Flab to fit – how I dropped the syringe and lifted weights instead

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This is a story of my fitness journey, but also of my past. I used to be very sedentary. I didn’t believe in exercise and I was content living a sedentary lifestyle. I wasn’t fat by most people’s standards, but I was what fitness people would call “skinny fat” i.e. high body fat percentage, but mostly concealed. I have been, at various points in my life, been addicted to recreational substances and alcohol. I was probably the only drug blogger in Malaysia and I enjoyed flaunting my exploits with various delicious substances.

This chemical journey started when I went to New Zealand to study when I was 15. I was actually a scaredy cat when I was younger. Didn’t believe in touching alcohol, much less drugs, thanks to the PEMADAM propaganda (the anti-drugs club I was apart of). I thought one toke of weed will make me grow the juiciest man boobs and the slightest taste of LSD will result in nothing less than permanent insanity. I toed the line in the early stages of my life until I was exposed to more liberal and educational books in Christchurch. I voraciously devoured research papers on various substances and decided to embark on my first ever acid trip.

I totally enjoyed LSD and I started on cannabis after that, followed quickly by MDMA. This was during 1996 so Ecstasy was everywhere. It was the peak of the new summer of love and I was enjoying every weekend rave with my older university friends. I kept this up till uni in Melbourne, trying everything I could get my hands on – magic mushrooms, recreational chemicals, solvents, DXM cough syrup, ketamine, amphetamines, pharmaceuticals and even heroin. I dabbled and wrote and I thought myself intelligent, able to keep from getting dependent.

The first drug that gave me problems was dextroamphetamine, the stronger isomer of amphetamines. I faked narcolepsy and got a prescription for this tightly controlled scheduled drug in Australia and I loved it! I was using it to the detriment of my studies and social life but I did graduate, thanks to my intelligence. I came back to Malaysia to work and not long after, discovered methamphetamine.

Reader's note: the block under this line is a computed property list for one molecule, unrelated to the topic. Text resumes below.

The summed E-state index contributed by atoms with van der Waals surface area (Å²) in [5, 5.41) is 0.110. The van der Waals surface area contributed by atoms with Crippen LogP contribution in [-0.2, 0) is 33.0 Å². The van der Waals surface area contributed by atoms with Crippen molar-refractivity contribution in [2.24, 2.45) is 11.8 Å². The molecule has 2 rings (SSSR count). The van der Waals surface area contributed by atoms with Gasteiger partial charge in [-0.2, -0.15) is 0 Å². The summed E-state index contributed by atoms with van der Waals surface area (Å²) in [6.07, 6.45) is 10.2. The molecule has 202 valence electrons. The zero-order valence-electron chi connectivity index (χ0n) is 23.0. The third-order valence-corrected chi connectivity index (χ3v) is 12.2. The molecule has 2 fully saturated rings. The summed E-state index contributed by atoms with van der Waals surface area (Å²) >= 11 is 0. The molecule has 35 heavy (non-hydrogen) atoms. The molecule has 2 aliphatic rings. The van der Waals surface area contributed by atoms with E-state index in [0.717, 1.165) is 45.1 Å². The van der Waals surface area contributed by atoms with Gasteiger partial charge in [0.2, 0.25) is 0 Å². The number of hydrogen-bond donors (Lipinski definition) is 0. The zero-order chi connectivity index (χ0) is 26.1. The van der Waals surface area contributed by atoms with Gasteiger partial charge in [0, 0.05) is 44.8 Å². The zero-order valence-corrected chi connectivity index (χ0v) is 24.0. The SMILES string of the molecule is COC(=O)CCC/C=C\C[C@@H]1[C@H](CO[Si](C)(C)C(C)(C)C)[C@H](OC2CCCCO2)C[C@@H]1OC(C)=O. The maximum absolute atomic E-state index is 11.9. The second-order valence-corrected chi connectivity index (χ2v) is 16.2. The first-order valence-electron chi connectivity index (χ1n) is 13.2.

That was my downfall. I fell into a pattern of injecting and smoking meth and even though I had a full-time job and was functional, my personal life was a mess. I’ll be awake for 3 days and crash for 1 night after. I was struggling with drug-induced psychosis due to my extreme usage pattern and it got to a point where I attempted suicide. I got addicted to opiates after that and that was another dramatic few years (though with a lot less psychosis involved) before I got on the government Suboxone program to get clean.

People always ask me, how did you get clean? Was it because you hit rock bottom? Did you get arrested? Did you nearly die? I’ve experienced all of those but that was not why I quit. I almost kicked the bucket a few times and once had to go for emergency dialysis coz I was injecting methamphetamine crystals unfiltered using the cold shake method straight into my veins. I have been arrested for drug possession and drug use and sent to drug rehabilitation three times. But I still kept on using after.

Harian Metro

The onus for me to quit wasn’t anything dramatic. I just felt like I had enough. One day, I just didn’t want to be in that lifestyle anymore so I quit everything cold turkey. I was just on benzodiazepines and Suboxone at the time but it was really tough. These two are some of the hardest things I’ve had to quit. I had convulsions alone at home from benzo withdrawal and couldn’t sleep for 2 weeks after quitting buprenorphine. I was on such a high dose (16 mg daily) that I didn’t even feel the worst of the withdrawals until the 5th day!

However, I was determined to get through it and I slogged through the worst depression and aches and restless legs and insomnia ever. But I emerged feeling better. It wasn’t a sudden process, rather I just felt slightly better each day after the 3rd month clean and soon I started working out and getting into the fitness lifestyle. I loved the routine, the meal prepping and going hard every day at the gym. I liked looking better every day and getting stronger.

So maybe this isn’t so much a fitness story. I have been asked to write my story by a good friend and I thought a long time about it. This drug life is a life I’ve left behind and I don’t even blog or talk about it anymore. I hesitate to bring attention to this again since my past doesn’t define me and I also worry about how some people might look at me. There is such a stigma with drugs, even if you’re an intelligent and knowledgeable user like I was.

My advice to people wanting to quit is that you’re stronger than you think. You just need to set your mind to it and get it done.

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